As social sharing has accelerated at an exponential rate over the last several years, so too have a slew of enterprising and innovative new sites that have learned to successfully leverage the full scope of social. Two in particular, BuzzFeed and Upworthy, have had growth so substantial that it’s been hard not to hear about or notice their meteoric growth.
BuzzFeed has tripled its monthly unique visitor counts over the last 24 months, from 4.3 million to 19.3 million. At its current projected trajectory, it's set to eclipse sites like The New York Times, Huffington Post (also started by a BuzzFeed founder), and CNN over the next few years. Similarly, Upworthy has gone from about 1 million visitors in its first months to more than 20 million unique visitors per month today, making it one of the fastest growing media sites of all time.
Clearly these two sites have tapped into something important that’s fueling their massive growth, but what is it? Even though these two sites are seemingly quite different, there are a few key reasons why they are successful. Their methods are replicable, and you can use them to drive unprecedented engagement and visibility for your blog or brand. Keep on reading to see what they are.
Lesson 1: Important Audiences Are the “Bored at Work” and the “Bored in Line”
Jonah Peretti, one of the founders of BuzzFeed, said that internally, the target audience they see as most valuable are the “bored at work,” those who have jobs that use computers but are able to spend a substantial amount of time browsing the Internet without supervision. This general audience is typically looking for content that will:
For the “Bored at Work” group, content that is NSFW (not safe for work) is usually shared at a significantly lower rate. Additionally, NSFW content is generally not something people are eager to share with broad groups of their friends or family.
BuzzFeed also targets the “Bored in Line,” or those who consume content on their mobile phones while waiting. They found that this audience was the principal driver of social sharing. Making sure their content was mobile-enabled and quick and easy to consume on phones led to significant gains over the last several years. Now, more than 1/3 of all BuzzFeed traffic is from mobile.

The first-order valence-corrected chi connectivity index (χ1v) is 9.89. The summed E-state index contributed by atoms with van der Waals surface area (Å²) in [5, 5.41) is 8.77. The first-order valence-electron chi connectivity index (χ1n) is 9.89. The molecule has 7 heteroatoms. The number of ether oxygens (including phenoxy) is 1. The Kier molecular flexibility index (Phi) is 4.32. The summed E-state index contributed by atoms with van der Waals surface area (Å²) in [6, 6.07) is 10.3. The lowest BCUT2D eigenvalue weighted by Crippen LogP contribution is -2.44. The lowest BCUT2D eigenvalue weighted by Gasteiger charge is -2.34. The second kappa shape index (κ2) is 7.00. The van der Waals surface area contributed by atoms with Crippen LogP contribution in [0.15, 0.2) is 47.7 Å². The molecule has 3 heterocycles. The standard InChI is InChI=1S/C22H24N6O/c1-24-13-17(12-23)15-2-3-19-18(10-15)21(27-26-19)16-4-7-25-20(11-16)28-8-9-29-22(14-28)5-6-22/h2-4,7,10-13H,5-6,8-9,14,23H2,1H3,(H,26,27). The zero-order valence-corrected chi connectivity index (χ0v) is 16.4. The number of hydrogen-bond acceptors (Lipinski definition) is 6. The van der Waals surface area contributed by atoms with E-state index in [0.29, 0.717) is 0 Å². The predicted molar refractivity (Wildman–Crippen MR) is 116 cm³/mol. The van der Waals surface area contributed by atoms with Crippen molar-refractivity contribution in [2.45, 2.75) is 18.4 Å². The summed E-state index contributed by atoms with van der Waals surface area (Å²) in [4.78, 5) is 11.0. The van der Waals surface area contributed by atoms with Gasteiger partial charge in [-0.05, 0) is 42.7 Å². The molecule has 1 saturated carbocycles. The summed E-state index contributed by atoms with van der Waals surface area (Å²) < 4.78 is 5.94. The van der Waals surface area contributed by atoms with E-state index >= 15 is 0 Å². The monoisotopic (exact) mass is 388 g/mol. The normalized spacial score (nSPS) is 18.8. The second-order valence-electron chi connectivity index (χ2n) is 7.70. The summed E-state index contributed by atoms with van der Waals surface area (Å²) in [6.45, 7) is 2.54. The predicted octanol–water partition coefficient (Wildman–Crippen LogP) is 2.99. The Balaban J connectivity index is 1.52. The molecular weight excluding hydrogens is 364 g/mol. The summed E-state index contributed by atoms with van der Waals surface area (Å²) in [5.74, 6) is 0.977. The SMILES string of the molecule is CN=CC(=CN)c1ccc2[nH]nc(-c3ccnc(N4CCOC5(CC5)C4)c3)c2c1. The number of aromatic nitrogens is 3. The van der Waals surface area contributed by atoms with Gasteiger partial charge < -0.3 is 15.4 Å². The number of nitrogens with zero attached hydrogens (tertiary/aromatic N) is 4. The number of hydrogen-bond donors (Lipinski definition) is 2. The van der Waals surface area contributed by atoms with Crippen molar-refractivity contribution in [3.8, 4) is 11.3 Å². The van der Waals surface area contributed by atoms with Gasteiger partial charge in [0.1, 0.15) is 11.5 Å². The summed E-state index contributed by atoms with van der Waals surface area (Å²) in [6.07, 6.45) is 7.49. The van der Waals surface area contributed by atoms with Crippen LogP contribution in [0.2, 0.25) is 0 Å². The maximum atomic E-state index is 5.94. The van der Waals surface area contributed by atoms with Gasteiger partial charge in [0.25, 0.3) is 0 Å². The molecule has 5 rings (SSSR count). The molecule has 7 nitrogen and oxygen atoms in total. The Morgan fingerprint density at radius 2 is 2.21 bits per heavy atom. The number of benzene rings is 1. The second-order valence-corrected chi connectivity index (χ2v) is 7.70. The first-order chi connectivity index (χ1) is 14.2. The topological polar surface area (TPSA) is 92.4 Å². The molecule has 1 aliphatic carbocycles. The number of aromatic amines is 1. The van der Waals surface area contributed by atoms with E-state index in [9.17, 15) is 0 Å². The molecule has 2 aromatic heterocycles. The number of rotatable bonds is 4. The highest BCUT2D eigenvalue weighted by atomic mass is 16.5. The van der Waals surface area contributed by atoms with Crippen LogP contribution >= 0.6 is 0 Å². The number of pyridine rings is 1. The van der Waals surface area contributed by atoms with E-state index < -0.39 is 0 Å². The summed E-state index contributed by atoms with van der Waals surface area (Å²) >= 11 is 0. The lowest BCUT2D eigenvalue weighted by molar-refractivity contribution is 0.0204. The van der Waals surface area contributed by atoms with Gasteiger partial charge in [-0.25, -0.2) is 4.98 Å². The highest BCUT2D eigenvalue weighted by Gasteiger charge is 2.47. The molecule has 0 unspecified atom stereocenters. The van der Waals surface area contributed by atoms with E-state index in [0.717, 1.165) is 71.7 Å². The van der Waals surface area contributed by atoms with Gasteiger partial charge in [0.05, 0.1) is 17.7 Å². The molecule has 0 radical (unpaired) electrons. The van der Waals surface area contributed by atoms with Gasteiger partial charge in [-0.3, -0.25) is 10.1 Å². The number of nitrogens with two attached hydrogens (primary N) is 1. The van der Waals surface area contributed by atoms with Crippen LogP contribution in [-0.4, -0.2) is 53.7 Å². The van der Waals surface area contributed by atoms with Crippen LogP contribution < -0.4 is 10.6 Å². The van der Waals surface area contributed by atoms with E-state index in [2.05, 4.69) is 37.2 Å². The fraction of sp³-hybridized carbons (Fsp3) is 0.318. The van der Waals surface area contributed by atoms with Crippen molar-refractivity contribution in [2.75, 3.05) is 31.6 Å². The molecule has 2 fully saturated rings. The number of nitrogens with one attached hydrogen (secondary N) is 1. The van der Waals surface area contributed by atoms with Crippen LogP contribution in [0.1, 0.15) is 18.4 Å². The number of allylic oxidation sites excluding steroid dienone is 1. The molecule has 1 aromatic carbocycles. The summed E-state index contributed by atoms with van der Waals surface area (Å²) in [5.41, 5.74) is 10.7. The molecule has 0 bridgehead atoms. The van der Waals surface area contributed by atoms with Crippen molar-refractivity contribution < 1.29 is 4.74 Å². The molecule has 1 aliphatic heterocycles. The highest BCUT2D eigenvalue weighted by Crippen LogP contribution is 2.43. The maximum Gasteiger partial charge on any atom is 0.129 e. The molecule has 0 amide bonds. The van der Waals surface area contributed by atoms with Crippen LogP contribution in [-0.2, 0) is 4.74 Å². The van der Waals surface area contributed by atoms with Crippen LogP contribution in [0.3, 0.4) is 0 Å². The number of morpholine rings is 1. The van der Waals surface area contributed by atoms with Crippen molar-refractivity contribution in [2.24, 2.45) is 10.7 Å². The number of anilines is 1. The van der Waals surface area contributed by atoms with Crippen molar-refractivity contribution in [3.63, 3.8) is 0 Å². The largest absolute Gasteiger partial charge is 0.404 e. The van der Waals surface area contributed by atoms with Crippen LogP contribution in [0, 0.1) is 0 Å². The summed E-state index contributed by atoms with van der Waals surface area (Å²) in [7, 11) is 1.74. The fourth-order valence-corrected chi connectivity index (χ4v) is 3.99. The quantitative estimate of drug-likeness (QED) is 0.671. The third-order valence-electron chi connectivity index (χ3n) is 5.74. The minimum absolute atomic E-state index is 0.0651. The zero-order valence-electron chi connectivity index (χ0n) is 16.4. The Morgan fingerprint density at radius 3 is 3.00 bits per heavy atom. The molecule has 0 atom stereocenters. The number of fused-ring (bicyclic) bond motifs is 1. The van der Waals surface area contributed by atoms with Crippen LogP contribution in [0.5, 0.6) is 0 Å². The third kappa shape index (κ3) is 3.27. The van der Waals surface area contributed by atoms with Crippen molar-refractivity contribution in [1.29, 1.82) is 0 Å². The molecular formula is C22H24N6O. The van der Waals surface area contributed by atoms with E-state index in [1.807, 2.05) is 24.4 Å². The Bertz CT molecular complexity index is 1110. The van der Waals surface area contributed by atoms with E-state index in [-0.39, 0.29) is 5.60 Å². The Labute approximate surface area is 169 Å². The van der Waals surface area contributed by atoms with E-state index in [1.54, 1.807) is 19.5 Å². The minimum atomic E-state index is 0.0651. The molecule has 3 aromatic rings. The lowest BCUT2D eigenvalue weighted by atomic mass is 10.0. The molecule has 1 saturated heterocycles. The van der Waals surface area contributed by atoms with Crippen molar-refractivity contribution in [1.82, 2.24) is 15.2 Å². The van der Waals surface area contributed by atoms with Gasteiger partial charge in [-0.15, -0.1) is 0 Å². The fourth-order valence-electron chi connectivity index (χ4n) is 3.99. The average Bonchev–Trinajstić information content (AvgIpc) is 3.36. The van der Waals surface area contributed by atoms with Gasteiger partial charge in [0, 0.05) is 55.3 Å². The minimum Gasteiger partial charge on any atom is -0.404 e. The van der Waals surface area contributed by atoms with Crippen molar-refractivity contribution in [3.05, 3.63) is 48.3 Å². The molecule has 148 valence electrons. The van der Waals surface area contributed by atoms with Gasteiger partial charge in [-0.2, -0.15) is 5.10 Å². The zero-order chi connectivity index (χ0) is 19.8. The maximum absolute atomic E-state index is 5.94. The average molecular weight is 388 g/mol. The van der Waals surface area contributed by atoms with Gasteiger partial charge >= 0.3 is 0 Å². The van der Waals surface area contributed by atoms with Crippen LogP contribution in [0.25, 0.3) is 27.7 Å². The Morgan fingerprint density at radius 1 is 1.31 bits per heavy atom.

Lesson 2: What Content Spreads Depends on the Platform
According to August 2013 research, BuzzFeed is the most shared site on Facebook, with 15.9 million interactions with the brand or its content in August alone. Needless to say, the Facebook audience is key to BuzzFeed’s success and informs the type of content they create. Facebook’s world view is that it should help you express yourself and connect with your friends and family. Following this, BuzzFeed has found success by creating content that plays on the desire of Facebook sharers to express their opinions through content, especially content that will reaffirm their identities or relationships.
In addition to creating content your users want to share, it’s important to optimize the content -- such as the Facebook headline, excerpt, and share image fields -- for when they share it. These will allow for more aesthetic and informative sharing, increasing the odds the content will continue to be shared.
Lesson 3: Certain Content Types Work
BuzzFeed has identified several specific content categories that the majority of their successful content fits into. These include:
LOL: Humorous content
Win: Content that is particularly useful, ingenious, or admirable
OMG: Content that is shocking
Cute: Self explanatory, generally animal-based content
Trashy: Schadenfreude-esque content. People like to feel better about themselves by mocking or ridiculing the failures of others, especially the famous
Fail: Content that points out the failings of both individuals and society -- a way for everyone to collectively vent through shared frustrations
WTF: Strange, bizarre, and other curiosity-triggering content
Consider these types of content when brainstorming your content. Always ask yourself, how will this content make the reader react?
Lesson 4: Use Incredibly Strong Emotional Triggers
If you look at BuzzFeed’s most popular posts, you’ll notice a common thread: They are intentionally emotionally evocative. The most successful of their posts, like “The 45 Most Powerful images of 2011,” were intentionally crafted to make the viewer feel highly emotional.
Upworthy puts the same emphasis on emotion -- they make sure to value the emotional responses they have when decision making. For example, when Upworthy staff writer Adam Mordechai was deciding whether or not to publish a documentary about the late Zach Sobiech, a major factor in his decision was the fact that he cried while watching it -- and then cried again when watching it the second time. It’s important to analyze data, but you can’t underestimate the importance of human emotion.
Lesson 5: Stack, Stack, Stack
Sure, one compelling paragraph, video, or image can make an emotional impact, but what about several? What if you publish multiple examples of content that trigger a certain emotion under one post? This sort of “stacking” multiplies the power of the post and can be a very useful tool when trying to influence an audience.
Take, for example, one of BuzzFeed’s most successful posts: 21 Pictures That Will Restore Your Faith In Humanity. Maybe one or two of these photos could have made a reader think and feel, but it’s unlikely they would have received the almost 15 million views the 21-picture version did. And in this case, each image served to provide evidence to the thesis that humanity does deserve a little faith. If you can provide lots of examples of the topic at hand, especially if you have a specific objective with the post, it’s a route definitely worth exploring.
Lesson 6: The Importance of Self-Identification
It might seem logical that going for the largest common denominator when creating content would be the most effective, but this might not always be the case. Targeting a specific audience can be extremely successful. For example, look at this BuzzFeed article, “21 Problems All Sarcastic People Understand,” which has reached more than 5.5 million views since May 12.